Silver Mine

Mark Anthony Jarman

In a Twin Otter float-plane we rise above the headframe tower that sent men down in a rusty cage. 7 towers lean, 7 ochre beauties above the valley’s mal de terre and the mine where my dark-haired brother was lost. Trapped in the crooked halls of slopes and drifts, they were one thing and became another, pinned to the face, no resurrection from a rock burst, a choke slinger, a percussion drill.

 

To find the rich surface veins—oh that distinct line in sparkling rock, the look of love, the look of money—we talked the hill’s vegetation into vanishing with high-pressure hoses until the lake below us drained and closed like a door, a world erased. We saw denuded stone like a flensed animal, coat stripped, our hill a pale elephant scraped down to white fat and bone. Then the veins were easy.

 

Clouds in our sky mirror wrinkled hills the colour of bacon lard, clouds like ghostly fingers stretching into heavens where our tiny plane tilts wings and welcomes a wet new passenger. In the narrow plane’s backseat the woman’s water has broken and her baby seeks escape, a child climbing to us. 

 

From the drift’s dark chamber the purple child finally emerges as from a mine running with water, limbs not moving, not breathing, covered in what looks like blueberry yogurt.

 

That one’s dead, I say, then the throat opens. It’s alive. I take my spare white t-shirt, dry the child, wrap the child. A horse with a colt would do this with its own tongue, its mouth. At the mouth of the mine cameras and flashbulbs waited for even one miner to emerge.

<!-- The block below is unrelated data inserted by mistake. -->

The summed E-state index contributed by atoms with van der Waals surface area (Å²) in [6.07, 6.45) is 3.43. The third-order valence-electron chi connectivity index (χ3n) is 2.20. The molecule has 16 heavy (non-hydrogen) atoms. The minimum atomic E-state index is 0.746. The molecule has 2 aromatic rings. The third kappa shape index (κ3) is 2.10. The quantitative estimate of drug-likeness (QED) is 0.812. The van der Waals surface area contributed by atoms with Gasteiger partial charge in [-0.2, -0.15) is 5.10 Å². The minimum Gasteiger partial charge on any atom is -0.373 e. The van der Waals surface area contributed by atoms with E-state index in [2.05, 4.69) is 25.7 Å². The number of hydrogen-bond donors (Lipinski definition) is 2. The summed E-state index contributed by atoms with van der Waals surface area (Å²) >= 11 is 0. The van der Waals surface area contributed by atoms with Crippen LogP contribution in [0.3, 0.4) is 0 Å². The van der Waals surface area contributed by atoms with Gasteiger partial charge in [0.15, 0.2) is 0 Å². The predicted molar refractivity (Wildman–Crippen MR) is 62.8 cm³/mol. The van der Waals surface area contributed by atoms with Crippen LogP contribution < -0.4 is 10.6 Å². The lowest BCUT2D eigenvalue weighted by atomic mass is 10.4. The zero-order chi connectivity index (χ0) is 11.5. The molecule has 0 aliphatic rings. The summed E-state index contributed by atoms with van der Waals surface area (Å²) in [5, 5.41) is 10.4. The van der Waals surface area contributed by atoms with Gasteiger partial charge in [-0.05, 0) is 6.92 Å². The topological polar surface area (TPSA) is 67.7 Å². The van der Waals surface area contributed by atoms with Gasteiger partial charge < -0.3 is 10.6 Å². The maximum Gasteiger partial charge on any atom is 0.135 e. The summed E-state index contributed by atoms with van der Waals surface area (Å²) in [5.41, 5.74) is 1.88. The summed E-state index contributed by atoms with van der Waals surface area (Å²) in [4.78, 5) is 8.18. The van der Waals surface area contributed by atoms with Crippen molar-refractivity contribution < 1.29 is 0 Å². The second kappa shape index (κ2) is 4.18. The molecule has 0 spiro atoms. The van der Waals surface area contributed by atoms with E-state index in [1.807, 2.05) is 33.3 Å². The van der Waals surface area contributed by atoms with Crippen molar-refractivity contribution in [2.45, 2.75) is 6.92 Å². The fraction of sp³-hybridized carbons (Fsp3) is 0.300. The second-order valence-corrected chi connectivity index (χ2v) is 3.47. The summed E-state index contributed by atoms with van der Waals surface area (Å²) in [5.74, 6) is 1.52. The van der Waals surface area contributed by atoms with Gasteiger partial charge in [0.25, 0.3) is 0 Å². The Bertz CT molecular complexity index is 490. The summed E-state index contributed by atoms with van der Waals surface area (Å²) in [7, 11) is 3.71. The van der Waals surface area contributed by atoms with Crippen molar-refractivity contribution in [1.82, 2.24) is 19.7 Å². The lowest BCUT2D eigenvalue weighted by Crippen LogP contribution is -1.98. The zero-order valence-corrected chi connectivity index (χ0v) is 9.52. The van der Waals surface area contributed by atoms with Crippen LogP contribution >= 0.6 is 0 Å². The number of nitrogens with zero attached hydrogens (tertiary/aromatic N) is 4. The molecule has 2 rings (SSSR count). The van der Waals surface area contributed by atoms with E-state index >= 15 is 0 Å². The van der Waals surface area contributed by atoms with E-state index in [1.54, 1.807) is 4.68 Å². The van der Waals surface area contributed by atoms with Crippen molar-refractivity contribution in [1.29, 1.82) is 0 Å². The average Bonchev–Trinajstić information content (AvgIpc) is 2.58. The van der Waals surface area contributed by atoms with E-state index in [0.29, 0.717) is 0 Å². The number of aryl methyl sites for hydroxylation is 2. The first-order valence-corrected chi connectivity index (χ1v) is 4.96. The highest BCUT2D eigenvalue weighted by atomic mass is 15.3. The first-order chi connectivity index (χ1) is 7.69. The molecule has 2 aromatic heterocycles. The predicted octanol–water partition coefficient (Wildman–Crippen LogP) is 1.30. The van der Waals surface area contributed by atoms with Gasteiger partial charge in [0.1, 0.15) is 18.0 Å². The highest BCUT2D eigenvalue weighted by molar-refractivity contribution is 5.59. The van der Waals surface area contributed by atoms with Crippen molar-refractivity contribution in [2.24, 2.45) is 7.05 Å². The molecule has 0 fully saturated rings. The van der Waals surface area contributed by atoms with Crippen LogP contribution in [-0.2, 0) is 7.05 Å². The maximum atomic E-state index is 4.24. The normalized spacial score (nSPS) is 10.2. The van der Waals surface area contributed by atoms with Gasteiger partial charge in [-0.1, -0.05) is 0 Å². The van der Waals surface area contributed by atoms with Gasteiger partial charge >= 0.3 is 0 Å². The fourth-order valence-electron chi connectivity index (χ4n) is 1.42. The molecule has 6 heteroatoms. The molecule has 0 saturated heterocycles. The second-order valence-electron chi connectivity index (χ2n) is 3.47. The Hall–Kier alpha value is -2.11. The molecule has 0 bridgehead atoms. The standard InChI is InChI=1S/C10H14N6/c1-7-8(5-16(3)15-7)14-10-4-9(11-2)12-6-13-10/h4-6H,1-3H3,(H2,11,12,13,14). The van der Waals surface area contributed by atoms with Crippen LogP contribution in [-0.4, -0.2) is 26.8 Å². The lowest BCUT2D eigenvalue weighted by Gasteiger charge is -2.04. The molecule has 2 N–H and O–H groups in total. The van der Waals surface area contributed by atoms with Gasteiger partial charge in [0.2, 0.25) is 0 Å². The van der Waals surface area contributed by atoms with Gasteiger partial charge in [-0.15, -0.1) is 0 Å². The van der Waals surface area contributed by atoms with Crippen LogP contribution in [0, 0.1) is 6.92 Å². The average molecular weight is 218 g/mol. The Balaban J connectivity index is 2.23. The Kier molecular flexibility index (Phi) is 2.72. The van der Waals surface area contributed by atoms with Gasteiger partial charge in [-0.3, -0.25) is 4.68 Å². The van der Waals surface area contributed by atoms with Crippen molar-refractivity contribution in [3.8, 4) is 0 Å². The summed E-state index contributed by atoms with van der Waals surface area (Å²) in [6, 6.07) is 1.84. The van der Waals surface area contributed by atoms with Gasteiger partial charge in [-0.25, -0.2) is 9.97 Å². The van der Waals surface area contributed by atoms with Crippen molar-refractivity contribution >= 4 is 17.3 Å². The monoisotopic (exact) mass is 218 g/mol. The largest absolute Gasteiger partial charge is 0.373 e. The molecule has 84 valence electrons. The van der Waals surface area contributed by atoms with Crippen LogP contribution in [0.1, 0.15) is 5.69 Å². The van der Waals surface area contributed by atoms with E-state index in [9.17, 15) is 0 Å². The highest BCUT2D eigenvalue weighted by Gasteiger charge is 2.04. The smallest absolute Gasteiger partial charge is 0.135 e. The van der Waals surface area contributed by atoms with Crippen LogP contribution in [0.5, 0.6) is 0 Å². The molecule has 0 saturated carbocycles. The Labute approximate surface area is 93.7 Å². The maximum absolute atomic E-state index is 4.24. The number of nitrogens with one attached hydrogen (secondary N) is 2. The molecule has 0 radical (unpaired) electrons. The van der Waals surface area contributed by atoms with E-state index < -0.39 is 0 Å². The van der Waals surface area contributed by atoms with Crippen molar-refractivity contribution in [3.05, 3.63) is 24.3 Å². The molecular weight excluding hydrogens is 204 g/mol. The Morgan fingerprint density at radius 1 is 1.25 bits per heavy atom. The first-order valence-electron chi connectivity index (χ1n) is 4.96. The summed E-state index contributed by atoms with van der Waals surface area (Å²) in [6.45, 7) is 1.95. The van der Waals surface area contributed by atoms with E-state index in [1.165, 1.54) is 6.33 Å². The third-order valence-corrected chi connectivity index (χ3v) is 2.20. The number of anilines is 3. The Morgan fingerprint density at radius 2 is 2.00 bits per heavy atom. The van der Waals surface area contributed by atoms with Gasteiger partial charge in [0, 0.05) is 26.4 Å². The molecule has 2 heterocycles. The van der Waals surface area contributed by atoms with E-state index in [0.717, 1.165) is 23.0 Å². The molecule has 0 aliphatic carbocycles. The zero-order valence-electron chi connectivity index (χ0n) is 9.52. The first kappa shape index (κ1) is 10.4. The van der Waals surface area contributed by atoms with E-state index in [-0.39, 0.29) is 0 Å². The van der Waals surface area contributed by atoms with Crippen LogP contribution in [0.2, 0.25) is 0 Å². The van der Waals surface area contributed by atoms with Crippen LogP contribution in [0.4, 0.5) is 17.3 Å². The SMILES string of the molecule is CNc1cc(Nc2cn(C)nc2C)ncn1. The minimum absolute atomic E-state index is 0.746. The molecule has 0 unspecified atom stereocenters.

The expectant mother radioed in to be picked up, her rippling contractions hitting hard weeks early. An extraction, a plane drifting to a dock like any other dock in the rain. 1000 rains peppering 1000 lakes, then up in the strange clouds I wipe away strange yogurt. It was one thing and became another. 

 

This must be a first, I say to the pilot. 

 

Second actually. We had another baby back there, what, three years ago? But yeah.  Real rare to take off with six and land with seven.

 

I went to war and my brother stayed working the face. At a pier cameras wait. The props shut down and we drift to a pier in beautiful silence, my favourite part. 

 

Hoist towers rise like wooden temples over the hilltops and in the centre of the earth is a fountain. The two-sided brain translates, celebrates. Two sides to each twisting valley and I drift in slumber knowing I was a horse with a wet colt and I dried the fluid while the company wiped green hillsides clean.

(pp. 2-3, The Hong Kong Review, Vol. III, No. 3)